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st: RE: Bivaraite versus univariate definition


From   "Nick Cox" <n.j.cox@durham.ac.uk>
To   <statalist@hsphsun2.harvard.edu>
Subject   st: RE: Bivaraite versus univariate definition
Date   Tue, 10 Feb 2009 21:33:31 -0000

An analysis is bivariate if you need two variables to carry it out. It
is univariate if you only need one variable to carry out. That does not
stop you repeating such a method separately on several variables. 

Chi-square statistics can arise in univariate, bivariate and
multivariate problems. There is no single thing uniquely called a
chi-square test. 

There is no rule either way, but I'll assert from experience that using
a real name increases your chances of getting good answers on this list.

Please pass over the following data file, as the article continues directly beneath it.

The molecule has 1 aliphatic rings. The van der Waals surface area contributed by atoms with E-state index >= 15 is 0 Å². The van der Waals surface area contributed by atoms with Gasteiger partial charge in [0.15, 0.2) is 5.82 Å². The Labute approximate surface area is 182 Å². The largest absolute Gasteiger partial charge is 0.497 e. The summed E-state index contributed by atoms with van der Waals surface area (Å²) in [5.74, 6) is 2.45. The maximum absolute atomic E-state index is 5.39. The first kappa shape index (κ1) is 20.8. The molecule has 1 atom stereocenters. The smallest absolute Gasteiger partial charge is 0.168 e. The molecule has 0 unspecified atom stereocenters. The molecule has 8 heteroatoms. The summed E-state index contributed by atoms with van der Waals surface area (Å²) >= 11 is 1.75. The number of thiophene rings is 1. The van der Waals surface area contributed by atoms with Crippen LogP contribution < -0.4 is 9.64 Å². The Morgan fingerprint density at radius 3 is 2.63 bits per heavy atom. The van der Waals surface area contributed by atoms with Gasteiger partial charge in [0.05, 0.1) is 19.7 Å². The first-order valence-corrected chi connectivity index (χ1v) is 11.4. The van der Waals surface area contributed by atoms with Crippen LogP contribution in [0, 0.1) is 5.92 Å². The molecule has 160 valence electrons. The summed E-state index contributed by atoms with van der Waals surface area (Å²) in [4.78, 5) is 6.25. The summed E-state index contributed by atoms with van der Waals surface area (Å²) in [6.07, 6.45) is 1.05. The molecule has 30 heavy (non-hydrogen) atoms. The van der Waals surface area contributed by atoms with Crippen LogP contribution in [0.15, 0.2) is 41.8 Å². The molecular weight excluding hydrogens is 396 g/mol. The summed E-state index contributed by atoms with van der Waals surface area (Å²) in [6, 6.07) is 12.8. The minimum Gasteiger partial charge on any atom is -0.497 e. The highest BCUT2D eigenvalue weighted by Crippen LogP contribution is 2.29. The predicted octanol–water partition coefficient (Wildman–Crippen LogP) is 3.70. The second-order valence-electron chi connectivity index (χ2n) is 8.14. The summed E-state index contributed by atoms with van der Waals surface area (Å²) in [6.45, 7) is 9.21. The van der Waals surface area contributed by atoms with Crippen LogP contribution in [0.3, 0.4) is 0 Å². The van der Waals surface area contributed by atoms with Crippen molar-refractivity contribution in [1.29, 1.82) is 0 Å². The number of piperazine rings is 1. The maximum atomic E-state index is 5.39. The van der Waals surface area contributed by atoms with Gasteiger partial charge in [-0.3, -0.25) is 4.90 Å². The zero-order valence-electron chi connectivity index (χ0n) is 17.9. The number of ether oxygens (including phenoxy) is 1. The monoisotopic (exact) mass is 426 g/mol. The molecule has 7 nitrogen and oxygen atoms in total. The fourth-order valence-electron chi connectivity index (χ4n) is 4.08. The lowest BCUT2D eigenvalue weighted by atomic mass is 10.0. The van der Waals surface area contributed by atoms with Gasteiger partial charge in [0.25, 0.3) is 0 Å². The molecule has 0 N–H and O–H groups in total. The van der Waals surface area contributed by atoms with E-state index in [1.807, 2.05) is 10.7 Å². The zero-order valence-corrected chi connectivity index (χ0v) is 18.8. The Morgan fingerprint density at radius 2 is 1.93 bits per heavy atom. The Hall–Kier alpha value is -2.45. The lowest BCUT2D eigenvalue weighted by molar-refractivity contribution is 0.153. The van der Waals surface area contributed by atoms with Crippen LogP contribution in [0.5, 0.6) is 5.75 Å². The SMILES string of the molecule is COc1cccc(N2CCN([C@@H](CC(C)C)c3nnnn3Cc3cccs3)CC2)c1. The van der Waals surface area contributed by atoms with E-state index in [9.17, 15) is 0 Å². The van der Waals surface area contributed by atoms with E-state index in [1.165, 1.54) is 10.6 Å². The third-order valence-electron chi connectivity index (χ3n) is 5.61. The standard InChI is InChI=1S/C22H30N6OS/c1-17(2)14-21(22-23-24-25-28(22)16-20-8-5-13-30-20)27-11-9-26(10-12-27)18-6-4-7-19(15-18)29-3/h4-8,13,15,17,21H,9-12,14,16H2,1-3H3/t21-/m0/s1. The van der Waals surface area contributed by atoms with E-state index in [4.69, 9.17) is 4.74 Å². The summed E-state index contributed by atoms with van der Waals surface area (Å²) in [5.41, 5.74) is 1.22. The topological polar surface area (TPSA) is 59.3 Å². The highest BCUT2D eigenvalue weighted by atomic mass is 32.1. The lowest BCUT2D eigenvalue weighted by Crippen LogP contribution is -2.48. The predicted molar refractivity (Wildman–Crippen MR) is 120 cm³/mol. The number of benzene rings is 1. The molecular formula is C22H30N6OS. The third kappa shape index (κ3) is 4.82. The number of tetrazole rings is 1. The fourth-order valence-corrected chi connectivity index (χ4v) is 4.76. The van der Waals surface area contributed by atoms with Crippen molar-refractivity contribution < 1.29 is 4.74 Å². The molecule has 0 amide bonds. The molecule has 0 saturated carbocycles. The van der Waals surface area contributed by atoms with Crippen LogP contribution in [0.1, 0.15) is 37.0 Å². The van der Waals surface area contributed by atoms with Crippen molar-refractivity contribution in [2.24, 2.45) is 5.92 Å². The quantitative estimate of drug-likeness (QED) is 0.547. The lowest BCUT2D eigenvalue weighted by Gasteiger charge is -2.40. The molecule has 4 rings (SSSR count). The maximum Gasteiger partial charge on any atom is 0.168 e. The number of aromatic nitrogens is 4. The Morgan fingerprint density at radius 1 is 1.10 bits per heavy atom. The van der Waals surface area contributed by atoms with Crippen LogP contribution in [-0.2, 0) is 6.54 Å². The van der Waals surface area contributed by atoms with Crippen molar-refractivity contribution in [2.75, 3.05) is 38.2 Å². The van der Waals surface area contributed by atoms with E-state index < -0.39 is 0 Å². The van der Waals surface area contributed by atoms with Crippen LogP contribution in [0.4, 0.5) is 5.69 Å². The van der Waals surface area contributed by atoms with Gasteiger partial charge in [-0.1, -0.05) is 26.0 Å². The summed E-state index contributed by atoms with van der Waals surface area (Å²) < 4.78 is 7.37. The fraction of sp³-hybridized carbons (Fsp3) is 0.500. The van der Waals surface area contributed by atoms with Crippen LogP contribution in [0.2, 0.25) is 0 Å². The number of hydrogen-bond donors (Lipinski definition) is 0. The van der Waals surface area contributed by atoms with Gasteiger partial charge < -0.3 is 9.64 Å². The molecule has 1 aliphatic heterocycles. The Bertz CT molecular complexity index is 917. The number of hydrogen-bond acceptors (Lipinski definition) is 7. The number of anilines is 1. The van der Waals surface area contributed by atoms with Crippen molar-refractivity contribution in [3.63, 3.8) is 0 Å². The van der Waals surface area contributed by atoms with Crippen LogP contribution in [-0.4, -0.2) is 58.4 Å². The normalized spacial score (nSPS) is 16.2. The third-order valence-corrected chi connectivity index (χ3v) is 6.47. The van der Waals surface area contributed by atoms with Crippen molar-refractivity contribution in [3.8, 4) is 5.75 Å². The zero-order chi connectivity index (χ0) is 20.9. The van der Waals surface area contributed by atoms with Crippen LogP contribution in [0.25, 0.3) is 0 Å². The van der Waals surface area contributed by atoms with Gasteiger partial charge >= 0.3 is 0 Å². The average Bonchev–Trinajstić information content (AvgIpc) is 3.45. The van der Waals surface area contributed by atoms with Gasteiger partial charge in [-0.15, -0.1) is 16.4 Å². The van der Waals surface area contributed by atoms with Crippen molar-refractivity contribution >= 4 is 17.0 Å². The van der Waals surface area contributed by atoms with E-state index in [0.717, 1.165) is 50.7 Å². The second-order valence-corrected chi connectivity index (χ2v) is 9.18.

Nick 
n.j.cox@durham.ac.uk 

Anon Mouse

I have a very basic statistics question.  I have just started using
stata, so thank you for your help.

My question concerns the definition of bivariate versus univariate.

When is one analysis considered bivariate, and when is another
considered univariate?

I have seen univariate describe tests involving 1 predictor and 1 output
variable, but aI have also seen them described as basically descriptive
statistics.

I have seen bivaraite used to describe Chi2 tests.


So what would I call logistic regression analysis involving only one
predictor variable, e.g. high mpg (see example below)?  Univariate, or
bivariate analysis?

What would I call Chi2 test?  Univariate, or bivariate analysis?


***BEGIN EXAMPLE

sysuse auto

generate highmpg=1 if mpg>=20
replace highmpg=0 if mpg
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